Waterboarding has never been made illegal in the United States, and it is not as if Congress has never had the opportunity to do this. Andrew McCarthy said as much yesterday in an interview conducted by Hugh Hewitt. He even cited that the issue was discussed by the Congress with the Military Commissions Act of 2006 but that the Congress "ducked it" then. So how can one be prosecuted for something that is, in fact, legal? That would be akin to someone being prosecuted for owning a firearm when owning one is quite legal.

The unconstitutionality comes in the fact that these people carried out the commander-in-chief's orders. When this nation goes to war, the president is afforded an considerable degree of leeway. While there may be critics of this argument that pull out the Nazis-claimed-they-were-just-following-orders straw man, the Nazis were committing war crimes. The Bush administration, and it's officials and advisers, were not. Nothing that they did could be considered a war crime.

There will be those that get all huffy and puffy over the various lies peddled by groups like ANSWER or Human Rights Watch, both of which have claimed the Bush administration committed war crimes, but there is no proof of them occurring. In fact, the most recent prosecution to take place was with the Haditha Marines. The charges on all but one Marine were dropped. The lone exception is Staff Sgt Frank Wuterich, whose trial has been postponed. And that, by the way, was the last war crimes allegation leveled by the fever-swamp on the Left. All others that they have crowed about have been refuted. They claim that our enhanced interrogation techniques are cruel and abusive to the detainees. But they fail to understand that people like John Yoo, a well-respected lawyer, constitutional scholar, and one of the men who helped fashion the Bush administration's interrogation techniques legality, abided not only by enacted US law and the Constitution, but by the Geneva Convention as well. The administration fashioned a policy that was legal and just.

The fever-swamp believes that the detainees we have taken as prisoners deserve extra rights akin to our own. They do not. I understand that the United States Supreme Court has ruled otherwise, but they are wrong. In each of their decisions regarding detainees, the high court has extended to the detainees rights that have never been bestowed on an enemy combatant in this nation's history. It is as dangerous a precedent as these prosecutions of Bush administration officials that the attorney general will make a decision on.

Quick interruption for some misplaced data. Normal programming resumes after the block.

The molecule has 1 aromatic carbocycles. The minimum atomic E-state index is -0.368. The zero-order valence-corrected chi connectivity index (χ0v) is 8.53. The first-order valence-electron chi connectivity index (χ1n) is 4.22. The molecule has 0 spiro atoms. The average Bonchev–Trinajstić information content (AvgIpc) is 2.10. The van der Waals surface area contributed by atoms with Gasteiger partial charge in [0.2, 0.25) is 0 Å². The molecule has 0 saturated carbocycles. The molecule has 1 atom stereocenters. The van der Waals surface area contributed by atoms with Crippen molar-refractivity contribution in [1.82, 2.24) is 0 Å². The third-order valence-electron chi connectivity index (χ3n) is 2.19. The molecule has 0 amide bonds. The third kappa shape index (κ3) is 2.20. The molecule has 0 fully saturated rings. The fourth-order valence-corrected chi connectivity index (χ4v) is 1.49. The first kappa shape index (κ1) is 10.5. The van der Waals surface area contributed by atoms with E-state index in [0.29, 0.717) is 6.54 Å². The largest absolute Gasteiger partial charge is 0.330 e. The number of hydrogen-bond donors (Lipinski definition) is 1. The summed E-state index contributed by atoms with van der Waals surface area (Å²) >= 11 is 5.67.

This should not be allowed to happen. The Supreme Court needs to come out, deny the attorney general and the White House the power to do this, and cite the reason why. It is a violation of Article II, Section 2 of the US Constitution. It is questioning -- virtually trumping -- the powers enumerated and guaranteed to the President of the United States in wartime. If allowed to proceed, not only will this precedent make those powers questionable, but it would allow subsequent administrations to conduct their own witch-hunts on perceived illegalities. This is not what the Framers envisioned. It is 100% contrary to their thoughts. President Barack Obama, in commissioning Attorney General Eric Holder to decide who will be prosecuted, is directly violating the Constitution, and the Supreme Court needs to act.



Anonymous Cannoneer No. 4 said...

If the Obama regime successfully prosecutes and imprisons anybody from the Bush administration, that's pretty much the end of the Republic. The Obama regime will never be able to safely relinquish power after that, lest the same thing be done to them.

What anglophones once called "The Loyal Opposition" will truly become "The Chief Enemies," and American politics will become a very bloddy blodd sport indeed.

April 22, 2009 at 11:59 AM